“Our judges have qualified decisional independence to enhance public confidence in the fairness of our process, to protect people applying for disability, and to ensure that they issue decisions free from pressure to reach a particular result,” he said in an email.

As for the overall decline in approval rates, Mr. Hinkle said the agency believes several factors have played a role.

“We have seen an increase in the number of disability cases based on the aging of the baby boom generation and the economy, and when this occurs it is expected that the approval rate will decrease when the number of applications increase,” Mr. Hinkle said.

Jonathan Stein, an attorney with Community Legal Services in Philadelphia, said he believes the decrease in ALJ approvals is partly tied to a change in the make up of judges hired to review the cases.

Under pressure to speed up review of cases, the SSA hired an additional 500 ALJs within the past three years. Mr. Stein said. A large percentage of those attorneys previously worked for SSA, Mr. Stein said.

ALJs are supposed to issue rulings based solely on the evidence. Mr. Stein said he can’t help but question whether their experience with the agency may influence how they view cases.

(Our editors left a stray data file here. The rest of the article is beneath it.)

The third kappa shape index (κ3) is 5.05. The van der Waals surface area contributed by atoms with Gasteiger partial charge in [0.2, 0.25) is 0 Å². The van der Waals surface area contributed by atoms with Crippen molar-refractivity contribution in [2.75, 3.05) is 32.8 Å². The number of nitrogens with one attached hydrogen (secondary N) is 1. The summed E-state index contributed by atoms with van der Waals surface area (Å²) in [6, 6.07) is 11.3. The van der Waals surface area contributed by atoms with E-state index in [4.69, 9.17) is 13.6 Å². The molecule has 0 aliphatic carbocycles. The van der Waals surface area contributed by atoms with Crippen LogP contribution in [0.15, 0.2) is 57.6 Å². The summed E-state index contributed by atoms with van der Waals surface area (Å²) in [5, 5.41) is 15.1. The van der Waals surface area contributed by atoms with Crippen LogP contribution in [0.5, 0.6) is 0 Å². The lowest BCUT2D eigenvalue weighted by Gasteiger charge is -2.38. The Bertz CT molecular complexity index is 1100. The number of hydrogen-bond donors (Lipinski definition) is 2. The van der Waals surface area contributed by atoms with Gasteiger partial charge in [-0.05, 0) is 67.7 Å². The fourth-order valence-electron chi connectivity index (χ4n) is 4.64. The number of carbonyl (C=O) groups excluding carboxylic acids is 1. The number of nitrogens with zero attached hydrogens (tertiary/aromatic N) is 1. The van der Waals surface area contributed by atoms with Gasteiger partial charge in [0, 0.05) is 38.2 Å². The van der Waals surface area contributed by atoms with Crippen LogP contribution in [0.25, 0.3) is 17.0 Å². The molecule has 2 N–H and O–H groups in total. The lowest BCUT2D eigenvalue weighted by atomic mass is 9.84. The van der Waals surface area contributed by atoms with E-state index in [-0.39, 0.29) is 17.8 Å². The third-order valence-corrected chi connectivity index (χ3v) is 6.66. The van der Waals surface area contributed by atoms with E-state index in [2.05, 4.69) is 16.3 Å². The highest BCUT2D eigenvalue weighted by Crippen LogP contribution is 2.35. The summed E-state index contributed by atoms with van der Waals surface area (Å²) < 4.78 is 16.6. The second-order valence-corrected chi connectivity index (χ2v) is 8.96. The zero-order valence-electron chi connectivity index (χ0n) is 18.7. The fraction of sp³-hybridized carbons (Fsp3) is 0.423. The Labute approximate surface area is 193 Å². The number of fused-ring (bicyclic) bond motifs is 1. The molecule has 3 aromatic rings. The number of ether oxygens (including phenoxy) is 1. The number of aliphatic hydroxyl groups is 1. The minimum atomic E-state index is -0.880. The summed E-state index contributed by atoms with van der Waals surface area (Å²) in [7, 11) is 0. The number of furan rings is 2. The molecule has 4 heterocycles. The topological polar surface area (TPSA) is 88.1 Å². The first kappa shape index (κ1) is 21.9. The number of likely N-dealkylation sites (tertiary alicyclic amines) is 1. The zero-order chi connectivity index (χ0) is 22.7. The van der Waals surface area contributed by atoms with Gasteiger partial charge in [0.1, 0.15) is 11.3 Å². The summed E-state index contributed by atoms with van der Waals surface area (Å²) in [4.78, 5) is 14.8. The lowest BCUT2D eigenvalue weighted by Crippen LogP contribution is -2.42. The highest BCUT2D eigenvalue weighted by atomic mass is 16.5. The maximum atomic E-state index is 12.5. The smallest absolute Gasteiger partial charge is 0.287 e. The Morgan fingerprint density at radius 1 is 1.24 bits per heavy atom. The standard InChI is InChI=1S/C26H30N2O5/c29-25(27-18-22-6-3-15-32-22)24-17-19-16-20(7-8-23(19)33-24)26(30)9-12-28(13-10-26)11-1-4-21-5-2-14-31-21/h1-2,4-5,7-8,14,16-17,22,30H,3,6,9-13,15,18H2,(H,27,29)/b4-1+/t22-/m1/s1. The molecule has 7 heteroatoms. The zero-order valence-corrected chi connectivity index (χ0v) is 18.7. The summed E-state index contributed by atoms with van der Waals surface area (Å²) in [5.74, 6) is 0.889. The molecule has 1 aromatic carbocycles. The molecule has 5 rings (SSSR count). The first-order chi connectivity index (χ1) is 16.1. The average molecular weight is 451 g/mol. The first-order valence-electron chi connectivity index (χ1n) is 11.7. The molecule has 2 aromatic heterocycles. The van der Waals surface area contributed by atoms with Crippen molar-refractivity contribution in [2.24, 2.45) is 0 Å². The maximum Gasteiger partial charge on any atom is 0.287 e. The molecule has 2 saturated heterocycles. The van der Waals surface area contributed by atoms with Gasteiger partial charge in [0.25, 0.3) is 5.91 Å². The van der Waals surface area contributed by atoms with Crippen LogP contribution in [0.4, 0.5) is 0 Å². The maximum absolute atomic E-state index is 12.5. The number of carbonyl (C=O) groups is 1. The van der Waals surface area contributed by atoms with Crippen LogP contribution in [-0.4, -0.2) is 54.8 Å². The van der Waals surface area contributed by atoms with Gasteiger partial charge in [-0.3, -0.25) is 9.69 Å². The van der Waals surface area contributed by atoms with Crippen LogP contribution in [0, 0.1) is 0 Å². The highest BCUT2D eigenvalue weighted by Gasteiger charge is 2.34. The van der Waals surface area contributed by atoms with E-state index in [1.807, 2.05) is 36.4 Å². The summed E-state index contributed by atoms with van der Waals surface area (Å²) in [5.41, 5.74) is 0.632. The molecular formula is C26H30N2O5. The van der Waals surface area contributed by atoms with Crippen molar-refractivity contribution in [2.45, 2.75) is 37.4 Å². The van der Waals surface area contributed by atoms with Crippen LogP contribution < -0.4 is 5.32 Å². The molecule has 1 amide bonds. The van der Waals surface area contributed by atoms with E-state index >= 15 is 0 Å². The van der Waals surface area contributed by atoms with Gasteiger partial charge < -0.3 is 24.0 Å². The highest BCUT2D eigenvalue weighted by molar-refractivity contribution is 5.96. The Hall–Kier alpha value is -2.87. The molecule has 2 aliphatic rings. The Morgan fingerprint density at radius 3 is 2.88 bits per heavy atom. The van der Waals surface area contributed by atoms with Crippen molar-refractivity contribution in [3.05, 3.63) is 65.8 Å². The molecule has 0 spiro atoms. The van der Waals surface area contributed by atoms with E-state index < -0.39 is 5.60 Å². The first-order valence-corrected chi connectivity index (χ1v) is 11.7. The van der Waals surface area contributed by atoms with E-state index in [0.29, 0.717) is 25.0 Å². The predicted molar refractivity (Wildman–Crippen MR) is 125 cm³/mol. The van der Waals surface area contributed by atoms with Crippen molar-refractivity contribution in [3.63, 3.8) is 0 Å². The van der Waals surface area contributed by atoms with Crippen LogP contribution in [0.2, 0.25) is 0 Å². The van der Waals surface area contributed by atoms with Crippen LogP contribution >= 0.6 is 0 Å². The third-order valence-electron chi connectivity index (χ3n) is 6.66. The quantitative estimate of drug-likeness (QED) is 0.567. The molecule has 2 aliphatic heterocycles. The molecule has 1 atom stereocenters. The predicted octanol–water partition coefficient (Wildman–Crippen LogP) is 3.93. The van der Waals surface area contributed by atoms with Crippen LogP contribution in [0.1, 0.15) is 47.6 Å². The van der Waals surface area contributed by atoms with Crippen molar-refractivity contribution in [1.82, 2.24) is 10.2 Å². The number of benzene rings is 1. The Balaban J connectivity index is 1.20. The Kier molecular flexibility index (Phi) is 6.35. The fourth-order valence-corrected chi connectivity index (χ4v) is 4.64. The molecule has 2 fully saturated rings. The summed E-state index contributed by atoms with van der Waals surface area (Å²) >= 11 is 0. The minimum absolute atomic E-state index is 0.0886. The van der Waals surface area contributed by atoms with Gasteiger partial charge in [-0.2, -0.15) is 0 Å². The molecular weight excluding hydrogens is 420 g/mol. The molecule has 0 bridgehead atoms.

“When you are a judge you must be independent. You follow SSA rules and have to make independent decisions,” he said. “The reality is, when you spent most of your life in the system, it will shape your views.”

Charles Hall, an attorney from North Carolina who writes a blog about Social Security issues, said there is also concern that the changing political climate toward entitlement programs and media stories that have focused on judges who have high approval ratings may be unduly influencing judges.

Sick or bums?

“There is a great deal of public sympathy for people who are sick or disabled.  On the other side here are people who say (recipients) are lazy bums who ought to get back to work,” Mr. Hall said. “Judges are human beings. The same things that affect the rest of us affects them.”